Genesis reveals that the seventh-day Sabbath is a special creation of God from the beginning. “Thus the heavens and the earth were finished, and all the host of them. And by the beginning of the seventh day God finished His work which He had made. And He rested on the seventh day from all His work which He had made. And God blessed the seventh day and sanctified it because on it He rested from all His work which God had created and made” (Gen. 2:1-3). Sanctifying the Sabbath means that God set it apart or made it holy. Since God is holy, only He has the authority to make or declare something holy. God made the Sabbath holy by taking five specific actions: 1) God created it; 2) God blessed it; 3) God sanctified it; 4) God put His presence in it; and, 5) God rested on it. Therefore, no man has the power or authority to change, annul or abrogate what God has personally made holy.
The weekly cycle of seven days has been the same from creation. On the Roman calendar today, the seventh-day Sabbath is called Saturday.
The laws of God have been in effect from the beginning (Rom. 5:12-14). If there was no law for the 2,500 years from Adam to Moses, there would have been no sin—because where there is no law, sin is not imputed (Rom. 4:15). Sin is the transgression of the law (I John 3:4)—therefore if there is sin, there is law. The fact that God passed judgment on mankind and destroyed them with a universal flood because of gross wickedness and sin (Gen. 6:5-13), proves that the laws and commandments of God have always been in effect.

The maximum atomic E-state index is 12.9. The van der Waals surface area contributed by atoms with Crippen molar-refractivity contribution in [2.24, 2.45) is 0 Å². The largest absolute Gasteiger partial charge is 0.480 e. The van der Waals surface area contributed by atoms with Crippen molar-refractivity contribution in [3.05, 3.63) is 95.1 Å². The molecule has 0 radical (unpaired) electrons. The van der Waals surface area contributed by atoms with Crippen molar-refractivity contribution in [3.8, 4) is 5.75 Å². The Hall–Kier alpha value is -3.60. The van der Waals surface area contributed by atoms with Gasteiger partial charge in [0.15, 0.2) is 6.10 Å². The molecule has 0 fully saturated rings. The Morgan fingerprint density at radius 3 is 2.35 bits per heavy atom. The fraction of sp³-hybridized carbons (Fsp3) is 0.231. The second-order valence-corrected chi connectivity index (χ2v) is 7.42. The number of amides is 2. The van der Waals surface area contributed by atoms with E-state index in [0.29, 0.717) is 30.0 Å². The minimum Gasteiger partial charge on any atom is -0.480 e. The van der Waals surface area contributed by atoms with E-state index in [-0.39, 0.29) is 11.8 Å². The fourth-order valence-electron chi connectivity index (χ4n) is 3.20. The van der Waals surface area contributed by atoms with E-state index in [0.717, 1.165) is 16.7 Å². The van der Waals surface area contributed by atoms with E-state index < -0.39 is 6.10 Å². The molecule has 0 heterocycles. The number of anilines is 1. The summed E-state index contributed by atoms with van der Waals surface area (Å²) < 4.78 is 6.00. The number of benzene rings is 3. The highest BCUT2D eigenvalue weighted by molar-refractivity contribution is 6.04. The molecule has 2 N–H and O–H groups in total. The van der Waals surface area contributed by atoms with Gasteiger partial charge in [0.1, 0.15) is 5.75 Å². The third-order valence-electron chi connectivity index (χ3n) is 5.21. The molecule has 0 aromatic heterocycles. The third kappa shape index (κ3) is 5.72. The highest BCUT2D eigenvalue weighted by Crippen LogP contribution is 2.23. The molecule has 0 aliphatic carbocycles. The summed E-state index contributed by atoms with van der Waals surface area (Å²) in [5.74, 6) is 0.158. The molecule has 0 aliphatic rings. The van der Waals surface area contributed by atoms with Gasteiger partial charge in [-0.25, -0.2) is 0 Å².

The patriarchs Abel, Enoch and Noah walked with God (Gen. 5:22; 6:9). They were righteous in that they believed God and kept His laws and commandments (Heb. 11:4-5, 7; 12:24). Since all the commandments of God are righteousness, this means the patriarchs kept the seventh-day Sabbath as well as all the other commandments.
After the flood, Abraham, the father of the faithful, received God’s promises because he believed and obeyed Him (Gen. 12:1-4; 22:1-18; 26:5). Abraham’s faith was counted as righteousness (Gen. 15:6). The apostle James writes of Abraham’s faith and righteous works (Jas. 2:20-24)—which would have absolutely included Sabbath-keeping. Indeed, since God does not change (Mal. 3:6), and Jesus Christ is “the same, yesterday, today and forever” (Heb. 13:8), we can conclude that the laws, commandments and statutes that Abraham kept were the same as those given later to Israel at Mount Sinai.